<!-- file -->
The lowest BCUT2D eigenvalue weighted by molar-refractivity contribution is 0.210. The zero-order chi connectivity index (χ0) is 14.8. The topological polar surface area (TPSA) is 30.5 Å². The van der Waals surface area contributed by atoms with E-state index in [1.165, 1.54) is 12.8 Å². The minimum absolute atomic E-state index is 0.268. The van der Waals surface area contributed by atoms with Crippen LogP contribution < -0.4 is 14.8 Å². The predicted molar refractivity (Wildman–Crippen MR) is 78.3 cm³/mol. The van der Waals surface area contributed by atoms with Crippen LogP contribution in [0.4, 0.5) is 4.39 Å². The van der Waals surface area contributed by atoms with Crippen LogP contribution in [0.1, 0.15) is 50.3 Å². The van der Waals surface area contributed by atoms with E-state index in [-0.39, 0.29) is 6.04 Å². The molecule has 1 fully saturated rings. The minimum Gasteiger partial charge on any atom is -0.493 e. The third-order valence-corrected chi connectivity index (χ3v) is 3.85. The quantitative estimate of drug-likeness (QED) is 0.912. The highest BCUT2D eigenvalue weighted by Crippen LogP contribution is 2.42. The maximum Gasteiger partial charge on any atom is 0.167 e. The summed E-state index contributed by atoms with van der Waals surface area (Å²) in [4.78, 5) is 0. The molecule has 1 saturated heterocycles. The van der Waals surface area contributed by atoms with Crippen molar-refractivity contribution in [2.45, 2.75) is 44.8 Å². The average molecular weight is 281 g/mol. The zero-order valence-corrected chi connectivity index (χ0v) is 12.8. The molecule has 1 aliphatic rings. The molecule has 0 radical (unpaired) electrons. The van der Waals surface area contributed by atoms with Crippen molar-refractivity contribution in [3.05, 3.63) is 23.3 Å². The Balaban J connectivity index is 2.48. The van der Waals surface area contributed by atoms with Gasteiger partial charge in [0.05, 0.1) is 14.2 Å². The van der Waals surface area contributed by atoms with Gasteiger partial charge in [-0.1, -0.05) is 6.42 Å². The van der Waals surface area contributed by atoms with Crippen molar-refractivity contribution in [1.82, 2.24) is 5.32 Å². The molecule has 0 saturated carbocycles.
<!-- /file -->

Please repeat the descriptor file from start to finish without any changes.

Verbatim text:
The lowest BCUT2D eigenvalue weighted by molar-refractivity contribution is 0.210. The zero-order chi connectivity index (χ0) is 14.8. The topological polar surface area (TPSA) is 30.5 Å². The van der Waals surface area contributed by atoms with E-state index in [1.165, 1.54) is 12.8 Å². The minimum absolute atomic E-state index is 0.268. The van der Waals surface area contributed by atoms with Crippen LogP contribution < -0.4 is 14.8 Å². The predicted molar refractivity (Wildman–Crippen MR) is 78.3 cm³/mol. The van der Waals surface area contributed by atoms with Crippen LogP contribution in [0.4, 0.5) is 4.39 Å². The van der Waals surface area contributed by atoms with Crippen LogP contribution in [0.1, 0.15) is 50.3 Å². The van der Waals surface area contributed by atoms with E-state index in [-0.39, 0.29) is 6.04 Å². The molecule has 1 fully saturated rings. The minimum Gasteiger partial charge on any atom is -0.493 e. The third-order valence-corrected chi connectivity index (χ3v) is 3.85. The quantitative estimate of drug-likeness (QED) is 0.912. The highest BCUT2D eigenvalue weighted by Crippen LogP contribution is 2.42. The maximum Gasteiger partial charge on any atom is 0.167 e. The summed E-state index contributed by atoms with van der Waals surface area (Å²) in [4.78, 5) is 0. The molecule has 1 saturated heterocycles. The van der Waals surface area contributed by atoms with Crippen molar-refractivity contribution in [2.45, 2.75) is 44.8 Å². The average molecular weight is 281 g/mol. The zero-order valence-corrected chi connectivity index (χ0v) is 12.8. The molecule has 1 aliphatic rings. The molecule has 0 radical (unpaired) electrons. The van der Waals surface area contributed by atoms with Crippen molar-refractivity contribution in [3.05, 3.63) is 23.3 Å². The Balaban J connectivity index is 2.48. The van der Waals surface area contributed by atoms with Gasteiger partial charge in [0.05, 0.1) is 14.2 Å². The van der Waals surface area contributed by atoms with Gasteiger partial charge in [-0.1, -0.05) is 6.42 Å². The van der Waals surface area contributed by atoms with Crippen molar-refractivity contribution in [1.82, 2.24) is 5.32 Å². The molecule has 0 saturated carbocycles.